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Sunday, May 18, 2008

Once Upon Many Times

“The Hakawati” uses one of the oldest forms of storytelling, the frame tale. Western readers know it from “The Canterbury Tales,” but the device precedes Chaucer by well over a thousand years, originating in Sanskrit texts known variously as the “Panchatantra,” “The Fables of Bidpai” or “Tales of Kalila and Dimna.” As Doris Lessing notes in her introduction to the most recent English translation, one version of the Sanskrit framing narrative has Alexander the Great enlisting an Indian sage to reform a cruel potentate by telling him stories. In another, an Indian king uses the stories to arouse the curiosity of his three sons, whose brains have gone soft from privilege. Whatever the original frame, the history of the whole collection is a record of the cross-fertilization of cultures. Through storytelling, the conquered and the conquering can become as close as family.

In “The Hakawati,” the framing narrative, set in 2003, concerns a young man’s trip from Los Angeles to his father’s deathbed in Beirut. There he and his relatives exchange jokes, tear-jerking tales, cliffhangers and legends during the weeks of their vigil. Some of their stories are contemporary — the description of an impetuous sister’s wedding, a great-grandfather falling in love, troubles at the family’s car dealership, the 1967 Israeli-Arab war, the demise of a favorite uncle. But their wellspring is ancient and varied: Alameddine has poached from and transformed parables from the “Panchatantra,” the Old Testament, Homer, Ovid, the Koran, the uncensored “Thousand and One Nights,” a collection of medieval gay poetry called “The Delight of Hearts,” “Flowers From a Persian Garden” and many other sources. Yet this novelist, like his characters, isn’t content to leave the tales as they are. “By nature,” he writes in his acknowledgments, “a storyteller is a plagiarist. Everything one comes across — each incident, book, novel, life episode, story, person, news clip — is a coffee bean that will be crushed, ground up, mixed with a touch of cardamom, sometimes a pinch of salt, boiled thrice with sugar and served as a piping-hot tale.”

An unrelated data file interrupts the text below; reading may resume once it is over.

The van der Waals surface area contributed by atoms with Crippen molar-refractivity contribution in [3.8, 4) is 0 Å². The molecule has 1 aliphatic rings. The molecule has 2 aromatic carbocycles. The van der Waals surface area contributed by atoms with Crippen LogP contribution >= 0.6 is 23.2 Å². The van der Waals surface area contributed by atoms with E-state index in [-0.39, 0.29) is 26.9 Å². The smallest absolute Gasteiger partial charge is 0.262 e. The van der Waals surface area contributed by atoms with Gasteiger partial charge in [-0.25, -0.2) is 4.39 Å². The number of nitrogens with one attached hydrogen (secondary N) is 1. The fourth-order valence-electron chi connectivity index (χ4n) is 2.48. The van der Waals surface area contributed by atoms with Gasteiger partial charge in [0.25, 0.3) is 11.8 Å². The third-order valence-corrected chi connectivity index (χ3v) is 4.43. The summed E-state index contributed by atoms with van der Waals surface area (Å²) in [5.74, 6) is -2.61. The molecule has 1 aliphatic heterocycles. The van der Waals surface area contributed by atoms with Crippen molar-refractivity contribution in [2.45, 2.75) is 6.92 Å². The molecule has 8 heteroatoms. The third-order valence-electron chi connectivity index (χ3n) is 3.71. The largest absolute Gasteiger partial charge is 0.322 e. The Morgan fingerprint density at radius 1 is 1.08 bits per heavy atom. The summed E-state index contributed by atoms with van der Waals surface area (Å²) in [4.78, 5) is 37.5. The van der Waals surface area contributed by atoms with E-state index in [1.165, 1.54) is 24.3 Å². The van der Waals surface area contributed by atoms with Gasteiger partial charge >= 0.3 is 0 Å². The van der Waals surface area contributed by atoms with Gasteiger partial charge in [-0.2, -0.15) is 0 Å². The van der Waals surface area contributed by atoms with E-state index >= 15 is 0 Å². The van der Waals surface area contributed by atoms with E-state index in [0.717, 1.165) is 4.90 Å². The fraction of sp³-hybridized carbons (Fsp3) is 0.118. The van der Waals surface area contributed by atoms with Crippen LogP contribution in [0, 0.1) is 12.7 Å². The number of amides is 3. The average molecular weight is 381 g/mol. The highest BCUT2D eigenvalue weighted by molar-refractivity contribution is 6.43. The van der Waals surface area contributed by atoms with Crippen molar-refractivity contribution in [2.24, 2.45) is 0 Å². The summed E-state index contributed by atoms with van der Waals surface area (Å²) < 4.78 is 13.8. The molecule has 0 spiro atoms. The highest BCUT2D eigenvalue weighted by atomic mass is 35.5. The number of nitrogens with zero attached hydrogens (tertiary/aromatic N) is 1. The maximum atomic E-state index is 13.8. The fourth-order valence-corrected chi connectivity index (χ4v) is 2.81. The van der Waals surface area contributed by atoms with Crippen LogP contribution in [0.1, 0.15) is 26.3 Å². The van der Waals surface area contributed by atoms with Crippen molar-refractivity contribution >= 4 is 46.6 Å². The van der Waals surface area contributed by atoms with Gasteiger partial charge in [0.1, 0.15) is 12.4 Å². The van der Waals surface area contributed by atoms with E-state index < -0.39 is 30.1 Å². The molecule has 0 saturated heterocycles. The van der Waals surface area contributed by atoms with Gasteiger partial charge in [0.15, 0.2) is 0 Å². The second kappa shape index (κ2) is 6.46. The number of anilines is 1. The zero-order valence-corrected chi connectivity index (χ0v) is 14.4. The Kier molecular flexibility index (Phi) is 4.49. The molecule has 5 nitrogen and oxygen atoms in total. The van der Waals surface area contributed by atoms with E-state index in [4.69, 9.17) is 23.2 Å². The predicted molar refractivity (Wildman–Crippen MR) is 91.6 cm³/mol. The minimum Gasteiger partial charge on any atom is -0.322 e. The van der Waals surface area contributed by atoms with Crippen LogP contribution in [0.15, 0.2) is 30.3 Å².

Once Upon Many Times


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